In his first full top-flight season, playing alongside current France international Florent Malouda, Drogba rattled in 17 league goals. Alain Perrin signed him
for Marseille, and Drogba rocketed to stardom. In France’s most football-mad city (somewhere between Liverpool and Naples), Drogba unleashed the passion on the Velodrome’s 60,000 regulars with
a series of breathtaking displays. In his
solitary season in the south of France, he hit 19 league goals and another 11 in European competition. In the UEFA Cup quarter-finals, he scored home and away
as Marseille saw off Liverpool and then
walloped another two, including one
fantastic solo effort, against Newcastle in the semis to fire his side into the final.
Suddenly, the whole of Europe
was watching. Mourinho, who had already spotted Drogba in his Guingamp days, came across him in a Champions League group game with FC Porto and began his charm offensive with flattering comments and clever asides. A few months later, the two were reunited in London.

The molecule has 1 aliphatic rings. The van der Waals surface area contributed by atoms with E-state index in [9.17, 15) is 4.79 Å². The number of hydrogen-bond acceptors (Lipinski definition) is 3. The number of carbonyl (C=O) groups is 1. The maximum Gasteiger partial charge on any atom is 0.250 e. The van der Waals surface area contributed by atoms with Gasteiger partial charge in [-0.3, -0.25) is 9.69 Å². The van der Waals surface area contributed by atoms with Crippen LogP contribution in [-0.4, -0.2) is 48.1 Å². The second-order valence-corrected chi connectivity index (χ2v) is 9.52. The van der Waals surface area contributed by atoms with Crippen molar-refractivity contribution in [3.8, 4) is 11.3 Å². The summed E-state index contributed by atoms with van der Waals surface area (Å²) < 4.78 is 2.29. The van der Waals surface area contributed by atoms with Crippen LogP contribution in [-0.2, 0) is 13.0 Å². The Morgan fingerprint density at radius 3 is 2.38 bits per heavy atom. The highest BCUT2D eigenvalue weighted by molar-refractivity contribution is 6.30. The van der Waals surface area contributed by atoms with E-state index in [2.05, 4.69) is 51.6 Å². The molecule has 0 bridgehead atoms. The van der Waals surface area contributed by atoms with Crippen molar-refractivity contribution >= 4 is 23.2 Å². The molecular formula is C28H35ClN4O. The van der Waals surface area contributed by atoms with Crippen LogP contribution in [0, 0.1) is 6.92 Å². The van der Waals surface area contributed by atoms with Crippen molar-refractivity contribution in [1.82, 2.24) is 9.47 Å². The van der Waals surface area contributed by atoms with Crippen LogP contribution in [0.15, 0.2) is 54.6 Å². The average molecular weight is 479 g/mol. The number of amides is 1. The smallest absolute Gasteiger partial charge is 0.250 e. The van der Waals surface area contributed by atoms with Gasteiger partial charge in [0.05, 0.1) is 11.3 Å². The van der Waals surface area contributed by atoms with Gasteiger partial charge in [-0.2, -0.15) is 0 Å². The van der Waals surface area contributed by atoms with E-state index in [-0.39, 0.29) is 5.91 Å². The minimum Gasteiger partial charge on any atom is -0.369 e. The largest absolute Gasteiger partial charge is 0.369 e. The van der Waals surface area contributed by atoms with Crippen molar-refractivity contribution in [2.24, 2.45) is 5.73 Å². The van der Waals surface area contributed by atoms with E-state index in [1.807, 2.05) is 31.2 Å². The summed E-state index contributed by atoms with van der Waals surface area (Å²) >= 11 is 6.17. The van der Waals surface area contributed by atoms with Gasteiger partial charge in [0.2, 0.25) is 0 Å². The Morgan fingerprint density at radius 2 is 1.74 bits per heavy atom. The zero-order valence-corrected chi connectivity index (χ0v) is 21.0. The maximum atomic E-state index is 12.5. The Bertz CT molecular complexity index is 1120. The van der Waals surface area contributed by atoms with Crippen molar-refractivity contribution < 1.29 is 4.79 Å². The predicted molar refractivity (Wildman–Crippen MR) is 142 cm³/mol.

A hero in Africa and an icon in his own country, today Drogba is one of the most recognisable players anywhere in the world. At home, barmen have named a beer after him and fans crowd round TVs to watch him dance whenever he scores a goal for the Ivory Coast. There’s a communion in these celebrations that is reflected in the national team. You only have to see
the squad together for a little while to understand that these moments are as vital to them as oxygen. They share a closeness inconceivable in the England set-up.